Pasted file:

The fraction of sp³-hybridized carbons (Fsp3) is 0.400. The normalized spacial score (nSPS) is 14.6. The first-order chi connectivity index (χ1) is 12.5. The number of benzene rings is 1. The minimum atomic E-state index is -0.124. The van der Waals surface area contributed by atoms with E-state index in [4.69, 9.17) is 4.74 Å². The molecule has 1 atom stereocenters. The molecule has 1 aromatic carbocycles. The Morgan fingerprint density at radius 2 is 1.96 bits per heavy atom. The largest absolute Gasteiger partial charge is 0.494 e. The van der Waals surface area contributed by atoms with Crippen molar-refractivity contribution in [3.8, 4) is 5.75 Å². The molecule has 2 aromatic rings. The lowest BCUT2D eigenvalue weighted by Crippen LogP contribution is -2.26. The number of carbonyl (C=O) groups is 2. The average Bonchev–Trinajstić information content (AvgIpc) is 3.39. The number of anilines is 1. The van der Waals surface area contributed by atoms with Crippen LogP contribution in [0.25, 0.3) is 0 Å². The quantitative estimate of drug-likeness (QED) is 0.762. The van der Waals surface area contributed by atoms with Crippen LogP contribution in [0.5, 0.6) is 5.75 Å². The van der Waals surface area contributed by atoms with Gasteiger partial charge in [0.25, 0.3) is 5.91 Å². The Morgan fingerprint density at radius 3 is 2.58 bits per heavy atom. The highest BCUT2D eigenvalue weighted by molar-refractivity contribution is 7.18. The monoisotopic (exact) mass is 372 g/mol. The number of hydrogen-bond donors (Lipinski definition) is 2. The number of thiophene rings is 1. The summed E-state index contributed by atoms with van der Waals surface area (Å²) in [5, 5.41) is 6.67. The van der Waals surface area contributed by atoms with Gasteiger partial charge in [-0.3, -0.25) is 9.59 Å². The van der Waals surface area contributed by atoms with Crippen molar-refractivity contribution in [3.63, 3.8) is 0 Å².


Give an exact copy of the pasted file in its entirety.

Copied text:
The fraction of sp³-hybridized carbons (Fsp3) is 0.400. The normalized spacial score (nSPS) is 14.6. The first-order chi connectivity index (χ1) is 12.5. The number of benzene rings is 1. The minimum atomic E-state index is -0.124. The van der Waals surface area contributed by atoms with E-state index in [4.69, 9.17) is 4.74 Å². The molecule has 1 atom stereocenters. The molecule has 1 aromatic carbocycles. The Morgan fingerprint density at radius 2 is 1.96 bits per heavy atom. The largest absolute Gasteiger partial charge is 0.494 e. The van der Waals surface area contributed by atoms with Crippen molar-refractivity contribution in [3.8, 4) is 5.75 Å². The molecule has 2 aromatic rings. The lowest BCUT2D eigenvalue weighted by Crippen LogP contribution is -2.26. The number of carbonyl (C=O) groups is 2. The average Bonchev–Trinajstić information content (AvgIpc) is 3.39. The number of anilines is 1. The van der Waals surface area contributed by atoms with Crippen LogP contribution in [0.25, 0.3) is 0 Å². The quantitative estimate of drug-likeness (QED) is 0.762. The van der Waals surface area contributed by atoms with Crippen LogP contribution in [0.5, 0.6) is 5.75 Å². The van der Waals surface area contributed by atoms with Gasteiger partial charge in [0.25, 0.3) is 5.91 Å². The Morgan fingerprint density at radius 3 is 2.58 bits per heavy atom. The highest BCUT2D eigenvalue weighted by molar-refractivity contribution is 7.18. The monoisotopic (exact) mass is 372 g/mol. The number of hydrogen-bond donors (Lipinski definition) is 2. The number of thiophene rings is 1. The summed E-state index contributed by atoms with van der Waals surface area (Å²) in [5, 5.41) is 6.67. The van der Waals surface area contributed by atoms with Gasteiger partial charge in [-0.3, -0.25) is 9.59 Å². The van der Waals surface area contributed by atoms with Crippen molar-refractivity contribution in [3.63, 3.8) is 0 Å².